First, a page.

Craig DeLouie’s new novel One of Us, out now from Orbit Books, is a dark fantasy tale that plays out against the backdrop of a plague-changed Huntsville, Georgia in 1984. Today. the author joins us to talk about how the novel fits into the tradition of Southern Gothic, and provides you with a reading list of his favorites in the genre.
With its powerful themes and titillating use of the grotesque, Southern Gothic has a venerable literary tradition that today offers fertile ground for a fun, pulpy, atmospheric brand of dark fantasy.
The roots of Southern Gothic’s trace back to the Gothic movement in Victorian England, giving us works like Mary Shelley’s Frankenstein and later stories like Shirley Jackson’s We Have Always Lived in the Castle.
Southern Gothic adopted the tradition and made it distinctly American, from authors like Harper Lee and Donald Ray Pollock to Rough South writers like Cormac McCarthy. Popular themes include complex and deeply flawed characters, the grotesque, a society in decay, and social issues such as prejudice and poverty.
In these stories, the mansions are in ruins, the past looms over the present, and the larger-than-life residents aren’t quite right in the head. Repressed desires threaten to burst in lust, violence, and other taboo acts. Magic, the supernatural, and the Devil himself may haunt the swamps. An atmosphere of mystery and history pervade the earthy setting. A big lie may be lived or challenged.
In my view, mixing Southern Gothic with fantasy isn’t so much a mash-up as a natural fit. The genre is highly adaptable to the grotesque, whether it be monsters, ghosts, demons, or any other fantasy or magical realism element. Its themes are powerful and universal, its settings brooding and atmospheric, its dialogue spiced with wit and wisdom passed down through generations.
Dark fantasy and magical realism elements are made even greater and more believable in their contrast against the earthy setting, people who are ordinary but also larger-than-life, and a mundane rural/small town world.
When I was considering writing my monster novel One of Us, the Southern Gothic style begged for a treatment. The novel is about a disease that produces a generation of monsters now growing up scorned and rejected in orphanages throughout the rural South in 1984. While monstrous in appearance, they have the hearts and minds of teenaged children.
As they grow up oppressed, they begin to develop extraordinary abilities that will allow them to revolt and claim their birthright, recalling themes from The Island of Dr. Moreau and Planet of the Apes.
The story, which focuses on an ensemble cast including the monster children and the residents of the nearby town, explores prejudice, generational conflict, and what makes a monster a monster. It features complex characters and dark elements such as transgressive desires, social decay, and the grotesque. The main focus is on the major characters’ humanity, whether monster or not.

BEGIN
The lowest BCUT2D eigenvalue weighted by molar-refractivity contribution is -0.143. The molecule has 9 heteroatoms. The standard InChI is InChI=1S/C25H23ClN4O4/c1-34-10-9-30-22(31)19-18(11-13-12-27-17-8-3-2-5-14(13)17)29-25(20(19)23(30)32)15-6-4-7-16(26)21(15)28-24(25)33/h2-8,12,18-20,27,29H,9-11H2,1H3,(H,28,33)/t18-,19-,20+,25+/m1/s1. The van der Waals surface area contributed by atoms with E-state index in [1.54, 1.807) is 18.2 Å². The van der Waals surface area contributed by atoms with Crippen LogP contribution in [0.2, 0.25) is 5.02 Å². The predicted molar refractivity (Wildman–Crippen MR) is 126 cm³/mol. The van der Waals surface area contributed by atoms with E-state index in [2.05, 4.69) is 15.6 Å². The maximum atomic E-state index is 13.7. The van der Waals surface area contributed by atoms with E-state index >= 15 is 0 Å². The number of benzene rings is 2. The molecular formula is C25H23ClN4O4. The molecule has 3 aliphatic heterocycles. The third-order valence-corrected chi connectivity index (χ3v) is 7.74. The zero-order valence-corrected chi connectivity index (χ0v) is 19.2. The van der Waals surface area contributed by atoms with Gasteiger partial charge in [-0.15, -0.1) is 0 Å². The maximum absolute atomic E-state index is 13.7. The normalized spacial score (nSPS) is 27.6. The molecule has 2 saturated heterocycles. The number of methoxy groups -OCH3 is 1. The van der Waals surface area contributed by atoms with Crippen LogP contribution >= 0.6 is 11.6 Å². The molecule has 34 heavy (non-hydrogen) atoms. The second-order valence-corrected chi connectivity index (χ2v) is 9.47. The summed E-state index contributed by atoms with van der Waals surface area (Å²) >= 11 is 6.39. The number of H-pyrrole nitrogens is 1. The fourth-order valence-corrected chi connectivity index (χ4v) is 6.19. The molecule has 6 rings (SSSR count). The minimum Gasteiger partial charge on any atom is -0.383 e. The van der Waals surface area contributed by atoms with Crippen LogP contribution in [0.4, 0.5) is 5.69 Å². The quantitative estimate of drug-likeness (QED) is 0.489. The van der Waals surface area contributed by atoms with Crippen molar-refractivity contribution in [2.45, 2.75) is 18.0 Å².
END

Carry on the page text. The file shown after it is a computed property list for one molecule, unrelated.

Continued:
The novel was a heck of a lot of fun to write, and I hope it’s as fun to read.
If you’ve got an appetite for Southern Gothic with a strong genre flavor, you can also try these other works, which tackle similar themes from different angles.
Four and Twenty Blackbirds, by Cherie Priest
Eden traces her diseased family tree across the South and back in time to the Civil War, where her investigation leads to a supernatural climax.
Beloved, by Toni Morrison
Sethe escapes slavery and is now haunted by memories of the horrifying plantation she escaped and the ghost of her dead baby “Beloved”—until a teenaged girl appears with the same name.
Swamplandia! by Karen Russell
Ava, a 13-year-old girl growing up in an alligator-wrestling theme park, must make a magical journey to save her family when its matriarch falls ill.
Interview with the Vampire, by Anne Rice
Louis, a vampire, shares his 200-year-long life story to a reporter, a story that begins in 1790s New Orleans.
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Blood Meridian, by Cormac McCarthy
In 1849, a boy joins a scalp hunting gang whose spiritual leader (the Judge) may be God or the Devil, taking him through a hellish Wild West landscape filled with violence.
Burying the Honeysuckle Girls, by Emily Carpenter
Fresh from rehab, Althea goes home to learn a terrifying secret—that for three generations, the women in her family have gone mad and died after turning thirty—forcing her on a trek to unravel the mystery before her looming birthday.
What Blooms from Dust ,by James Markert
Facing the electric chair, Jeremiah is given a second chance at life but on his way home to Nowhere, Oklahoma, he discovers a world that has been overtaken by the Dust Bowl. To save his despairing town, he must learn to forgive himself for his past’s sins and secrets.
Compulsion, by Martina Boone
Barrie travels to live at her aunt’s South Carolina mansion to discover an ancient spirit cursed her family while giving magical gifts to the area’s two other leading families, putting them all at odds. Hunted by unseen forces, she must find a way to break the curse.
With its roots in English Gothic, Southern Gothic fiction endures as its own unique fictional flavor. Often over the top in their delivery and sophisticated in their themes, these stories titillate. For fans of Southern Gothic or fantasy lit who alike seek something fresh, Southern Gothic fantasy offers a distinctive and fun read.